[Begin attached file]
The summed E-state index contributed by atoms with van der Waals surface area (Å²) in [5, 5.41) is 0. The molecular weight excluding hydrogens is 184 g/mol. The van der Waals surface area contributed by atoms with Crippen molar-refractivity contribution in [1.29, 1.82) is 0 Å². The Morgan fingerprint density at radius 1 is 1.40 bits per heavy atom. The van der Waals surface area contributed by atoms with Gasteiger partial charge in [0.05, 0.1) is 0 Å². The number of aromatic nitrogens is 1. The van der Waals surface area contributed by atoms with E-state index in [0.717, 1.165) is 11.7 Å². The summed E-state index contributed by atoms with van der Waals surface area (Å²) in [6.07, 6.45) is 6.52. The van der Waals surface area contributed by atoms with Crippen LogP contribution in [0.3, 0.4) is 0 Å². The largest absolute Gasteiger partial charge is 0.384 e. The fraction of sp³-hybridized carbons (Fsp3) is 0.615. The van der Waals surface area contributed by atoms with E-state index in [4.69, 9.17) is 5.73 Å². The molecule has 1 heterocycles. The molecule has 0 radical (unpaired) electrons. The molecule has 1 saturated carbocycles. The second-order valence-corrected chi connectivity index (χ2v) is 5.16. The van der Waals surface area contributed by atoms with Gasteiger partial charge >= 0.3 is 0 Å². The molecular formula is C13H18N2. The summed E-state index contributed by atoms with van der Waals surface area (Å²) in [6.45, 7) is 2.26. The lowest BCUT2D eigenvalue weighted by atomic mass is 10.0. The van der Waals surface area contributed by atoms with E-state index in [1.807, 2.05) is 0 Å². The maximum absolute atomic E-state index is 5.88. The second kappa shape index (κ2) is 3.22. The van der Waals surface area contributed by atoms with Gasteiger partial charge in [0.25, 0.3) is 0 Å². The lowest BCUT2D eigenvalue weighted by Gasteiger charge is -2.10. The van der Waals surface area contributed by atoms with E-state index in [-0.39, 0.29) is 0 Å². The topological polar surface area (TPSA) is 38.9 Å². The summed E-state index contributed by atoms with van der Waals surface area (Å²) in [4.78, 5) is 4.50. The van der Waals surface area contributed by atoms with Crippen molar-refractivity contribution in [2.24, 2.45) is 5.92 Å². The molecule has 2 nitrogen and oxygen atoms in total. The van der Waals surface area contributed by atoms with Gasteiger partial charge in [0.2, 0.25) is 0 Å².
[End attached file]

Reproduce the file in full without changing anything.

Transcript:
The summed E-state index contributed by atoms with van der Waals surface area (Å²) in [5, 5.41) is 0. The molecular weight excluding hydrogens is 184 g/mol. The van der Waals surface area contributed by atoms with Crippen molar-refractivity contribution in [1.29, 1.82) is 0 Å². The Morgan fingerprint density at radius 1 is 1.40 bits per heavy atom. The van der Waals surface area contributed by atoms with Gasteiger partial charge in [0.05, 0.1) is 0 Å². The number of aromatic nitrogens is 1. The van der Waals surface area contributed by atoms with E-state index in [0.717, 1.165) is 11.7 Å². The summed E-state index contributed by atoms with van der Waals surface area (Å²) in [6.07, 6.45) is 6.52. The van der Waals surface area contributed by atoms with Crippen LogP contribution in [0.3, 0.4) is 0 Å². The largest absolute Gasteiger partial charge is 0.384 e. The fraction of sp³-hybridized carbons (Fsp3) is 0.615. The van der Waals surface area contributed by atoms with E-state index in [4.69, 9.17) is 5.73 Å². The molecule has 1 heterocycles. The molecule has 0 radical (unpaired) electrons. The molecule has 1 saturated carbocycles. The second-order valence-corrected chi connectivity index (χ2v) is 5.16. The van der Waals surface area contributed by atoms with Gasteiger partial charge >= 0.3 is 0 Å². The molecular formula is C13H18N2. The summed E-state index contributed by atoms with van der Waals surface area (Å²) in [6.45, 7) is 2.26. The lowest BCUT2D eigenvalue weighted by atomic mass is 10.0. The van der Waals surface area contributed by atoms with E-state index in [1.807, 2.05) is 0 Å². The maximum absolute atomic E-state index is 5.88. The second kappa shape index (κ2) is 3.22. The van der Waals surface area contributed by atoms with Gasteiger partial charge in [0.25, 0.3) is 0 Å². The lowest BCUT2D eigenvalue weighted by Gasteiger charge is -2.10. The van der Waals surface area contributed by atoms with E-state index in [-0.39, 0.29) is 0 Å². The topological polar surface area (TPSA) is 38.9 Å². The summed E-state index contributed by atoms with van der Waals surface area (Å²) in [4.78, 5) is 4.50. The van der Waals surface area contributed by atoms with Crippen molar-refractivity contribution in [2.24, 2.45) is 5.92 Å². The molecule has 2 nitrogen and oxygen atoms in total. The van der Waals surface area contributed by atoms with Gasteiger partial charge in [0.2, 0.25) is 0 Å².